Training at Home During the Quarantine

Training at Home During the Quarantine

In this scenario, you are stuck at home. Unable to access a gym, the survival of your training has become a paramount concern because however long your home quarantine lasts, you need to maintain a state of constant physical readiness in order to perform the job that you have been trained to do.

At the time of writing this, we are currently in quarantine from the COVID-19 virus that has overrun the world making home workouts a necessity. While it is not ideal, the adversity opens up new doors of training experimentation and innovation. This may be an opportunity to give your training the diversity that it has been lacking and explore weaker aspects of your physical capabilities. The saying goes that we shouldn’t let a tragedy go to waste, so we are going to take advantage of the situation to our benefit. If you have a home gym, great! If you don’t, there is plenty you can do to adapt to the current situation or any future event that forces you to remain static in a singular location.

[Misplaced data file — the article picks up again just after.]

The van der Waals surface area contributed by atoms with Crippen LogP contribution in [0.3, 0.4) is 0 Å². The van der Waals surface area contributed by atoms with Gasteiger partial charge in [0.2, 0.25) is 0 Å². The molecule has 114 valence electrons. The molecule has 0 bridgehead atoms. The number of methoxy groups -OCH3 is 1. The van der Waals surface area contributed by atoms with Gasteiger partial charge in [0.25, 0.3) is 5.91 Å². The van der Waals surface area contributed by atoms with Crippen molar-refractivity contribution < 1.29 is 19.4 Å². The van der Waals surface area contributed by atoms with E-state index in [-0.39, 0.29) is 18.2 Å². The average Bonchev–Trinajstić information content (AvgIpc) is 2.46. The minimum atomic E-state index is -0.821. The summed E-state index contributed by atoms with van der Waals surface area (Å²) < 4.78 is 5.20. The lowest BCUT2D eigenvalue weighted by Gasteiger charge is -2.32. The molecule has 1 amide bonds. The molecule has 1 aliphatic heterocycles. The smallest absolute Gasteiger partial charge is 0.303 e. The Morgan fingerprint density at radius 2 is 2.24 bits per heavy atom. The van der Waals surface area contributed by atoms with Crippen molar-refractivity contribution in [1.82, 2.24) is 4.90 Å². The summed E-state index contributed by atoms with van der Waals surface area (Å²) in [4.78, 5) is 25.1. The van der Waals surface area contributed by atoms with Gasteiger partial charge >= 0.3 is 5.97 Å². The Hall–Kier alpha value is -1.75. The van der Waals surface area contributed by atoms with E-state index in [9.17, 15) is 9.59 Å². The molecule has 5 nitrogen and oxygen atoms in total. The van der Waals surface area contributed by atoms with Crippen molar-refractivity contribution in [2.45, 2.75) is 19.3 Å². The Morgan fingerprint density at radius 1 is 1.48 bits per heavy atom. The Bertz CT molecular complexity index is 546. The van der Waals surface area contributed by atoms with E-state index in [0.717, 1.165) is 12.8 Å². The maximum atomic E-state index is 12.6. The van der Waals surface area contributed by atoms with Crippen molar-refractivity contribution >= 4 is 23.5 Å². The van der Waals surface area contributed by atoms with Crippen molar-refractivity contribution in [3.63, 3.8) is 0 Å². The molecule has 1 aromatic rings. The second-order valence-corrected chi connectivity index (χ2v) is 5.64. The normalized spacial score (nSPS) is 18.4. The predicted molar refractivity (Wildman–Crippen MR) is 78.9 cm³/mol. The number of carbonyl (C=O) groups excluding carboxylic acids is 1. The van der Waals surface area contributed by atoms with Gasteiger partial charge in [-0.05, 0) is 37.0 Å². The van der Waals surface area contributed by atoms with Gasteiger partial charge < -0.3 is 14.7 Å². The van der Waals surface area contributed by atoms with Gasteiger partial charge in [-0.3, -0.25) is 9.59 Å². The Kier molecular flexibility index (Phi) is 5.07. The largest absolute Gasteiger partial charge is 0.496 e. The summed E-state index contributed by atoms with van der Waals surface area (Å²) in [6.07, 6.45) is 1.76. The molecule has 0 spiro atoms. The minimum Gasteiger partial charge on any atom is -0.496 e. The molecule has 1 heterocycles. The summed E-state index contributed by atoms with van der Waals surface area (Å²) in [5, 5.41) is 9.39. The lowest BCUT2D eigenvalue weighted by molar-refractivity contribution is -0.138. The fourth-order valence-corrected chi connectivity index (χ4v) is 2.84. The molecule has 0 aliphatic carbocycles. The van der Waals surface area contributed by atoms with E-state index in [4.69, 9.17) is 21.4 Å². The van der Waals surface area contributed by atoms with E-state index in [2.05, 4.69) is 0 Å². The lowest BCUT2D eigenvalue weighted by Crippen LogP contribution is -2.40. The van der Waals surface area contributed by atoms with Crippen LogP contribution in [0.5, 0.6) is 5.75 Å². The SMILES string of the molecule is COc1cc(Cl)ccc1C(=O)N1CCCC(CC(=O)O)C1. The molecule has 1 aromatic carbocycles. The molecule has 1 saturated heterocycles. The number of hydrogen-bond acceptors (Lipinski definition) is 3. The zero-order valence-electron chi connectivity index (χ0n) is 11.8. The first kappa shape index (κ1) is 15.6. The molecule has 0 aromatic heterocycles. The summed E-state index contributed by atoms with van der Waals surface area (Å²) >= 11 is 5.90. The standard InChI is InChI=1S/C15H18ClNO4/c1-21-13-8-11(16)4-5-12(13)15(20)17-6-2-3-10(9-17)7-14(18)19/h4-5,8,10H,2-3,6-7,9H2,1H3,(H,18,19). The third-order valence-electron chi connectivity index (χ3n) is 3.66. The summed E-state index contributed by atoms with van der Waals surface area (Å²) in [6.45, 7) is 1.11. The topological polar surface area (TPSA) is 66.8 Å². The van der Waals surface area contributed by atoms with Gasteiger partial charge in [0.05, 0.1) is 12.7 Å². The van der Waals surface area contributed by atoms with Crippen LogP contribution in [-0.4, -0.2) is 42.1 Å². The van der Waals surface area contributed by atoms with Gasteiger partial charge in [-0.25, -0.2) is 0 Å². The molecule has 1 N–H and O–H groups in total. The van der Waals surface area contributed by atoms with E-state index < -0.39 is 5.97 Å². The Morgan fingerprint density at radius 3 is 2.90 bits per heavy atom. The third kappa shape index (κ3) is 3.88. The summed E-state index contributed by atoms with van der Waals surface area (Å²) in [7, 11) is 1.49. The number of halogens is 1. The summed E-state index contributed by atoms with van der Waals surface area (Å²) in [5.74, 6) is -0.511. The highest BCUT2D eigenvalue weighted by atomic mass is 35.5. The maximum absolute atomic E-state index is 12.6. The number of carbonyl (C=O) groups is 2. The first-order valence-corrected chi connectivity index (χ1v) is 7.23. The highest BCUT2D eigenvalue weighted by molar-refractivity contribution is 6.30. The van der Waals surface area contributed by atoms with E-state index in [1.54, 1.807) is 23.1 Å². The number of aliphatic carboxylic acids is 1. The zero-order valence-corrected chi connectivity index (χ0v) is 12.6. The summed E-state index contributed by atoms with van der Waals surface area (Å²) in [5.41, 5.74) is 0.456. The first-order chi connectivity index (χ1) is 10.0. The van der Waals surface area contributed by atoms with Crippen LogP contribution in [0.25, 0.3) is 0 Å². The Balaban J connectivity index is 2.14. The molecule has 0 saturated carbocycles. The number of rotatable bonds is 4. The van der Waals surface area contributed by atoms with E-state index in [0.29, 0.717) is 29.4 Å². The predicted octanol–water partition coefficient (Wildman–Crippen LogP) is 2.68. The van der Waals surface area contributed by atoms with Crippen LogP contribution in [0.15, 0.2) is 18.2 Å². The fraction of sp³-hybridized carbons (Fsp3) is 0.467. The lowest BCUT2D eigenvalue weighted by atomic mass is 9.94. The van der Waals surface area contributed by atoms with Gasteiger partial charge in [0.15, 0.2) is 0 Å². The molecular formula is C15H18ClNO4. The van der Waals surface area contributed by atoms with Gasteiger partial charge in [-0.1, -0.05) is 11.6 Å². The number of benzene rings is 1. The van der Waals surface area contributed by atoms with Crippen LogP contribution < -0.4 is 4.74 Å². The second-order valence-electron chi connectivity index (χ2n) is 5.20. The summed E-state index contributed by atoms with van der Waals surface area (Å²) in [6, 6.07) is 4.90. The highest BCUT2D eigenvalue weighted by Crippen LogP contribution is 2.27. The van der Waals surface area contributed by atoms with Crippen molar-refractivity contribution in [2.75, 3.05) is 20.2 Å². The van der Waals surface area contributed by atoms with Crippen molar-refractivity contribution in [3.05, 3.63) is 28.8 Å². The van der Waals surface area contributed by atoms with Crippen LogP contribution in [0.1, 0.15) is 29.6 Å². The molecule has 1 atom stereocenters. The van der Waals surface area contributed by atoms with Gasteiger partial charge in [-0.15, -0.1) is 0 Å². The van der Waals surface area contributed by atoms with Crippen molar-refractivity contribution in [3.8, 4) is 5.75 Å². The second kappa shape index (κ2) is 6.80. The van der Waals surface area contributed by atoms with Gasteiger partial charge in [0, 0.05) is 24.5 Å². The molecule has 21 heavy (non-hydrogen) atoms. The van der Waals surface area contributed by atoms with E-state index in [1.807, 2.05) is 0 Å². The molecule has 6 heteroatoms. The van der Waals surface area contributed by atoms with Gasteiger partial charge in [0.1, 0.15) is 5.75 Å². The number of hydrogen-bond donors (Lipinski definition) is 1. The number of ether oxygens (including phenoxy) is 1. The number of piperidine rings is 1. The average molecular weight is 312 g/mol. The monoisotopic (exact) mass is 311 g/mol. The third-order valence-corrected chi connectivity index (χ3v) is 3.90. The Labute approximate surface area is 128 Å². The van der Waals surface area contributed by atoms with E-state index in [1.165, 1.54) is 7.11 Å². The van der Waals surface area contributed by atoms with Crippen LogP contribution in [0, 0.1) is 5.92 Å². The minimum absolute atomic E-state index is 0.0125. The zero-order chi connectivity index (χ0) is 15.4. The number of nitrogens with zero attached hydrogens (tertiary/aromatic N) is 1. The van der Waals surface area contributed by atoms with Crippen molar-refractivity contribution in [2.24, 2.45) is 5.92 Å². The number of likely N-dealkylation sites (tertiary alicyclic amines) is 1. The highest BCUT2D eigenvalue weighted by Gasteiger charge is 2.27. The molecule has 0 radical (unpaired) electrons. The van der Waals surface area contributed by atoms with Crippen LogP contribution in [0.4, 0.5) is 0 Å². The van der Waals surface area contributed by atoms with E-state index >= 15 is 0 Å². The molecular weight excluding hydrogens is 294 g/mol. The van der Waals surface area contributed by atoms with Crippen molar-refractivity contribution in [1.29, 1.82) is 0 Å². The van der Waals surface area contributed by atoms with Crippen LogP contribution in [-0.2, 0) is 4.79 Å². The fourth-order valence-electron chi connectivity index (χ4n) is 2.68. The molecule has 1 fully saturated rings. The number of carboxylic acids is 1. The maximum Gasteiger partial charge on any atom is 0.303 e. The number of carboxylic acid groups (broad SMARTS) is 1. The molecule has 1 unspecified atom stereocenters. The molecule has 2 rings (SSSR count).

The foundation for a successful training program starts in the brain. If you don’t have a positive outlook on the “at home” situation, you’ve already set yourself up for failure and a loss of gains. Get your head straight and look at possible opportunities instead of restrictions.

Remember, don’t let a tragedy such as losing access to gym equipment be your excuse for kicking back and falling out of shape. That’s failing and it reflects more on your personal will power than the quarantine you’ve come under.

Look for Opportunities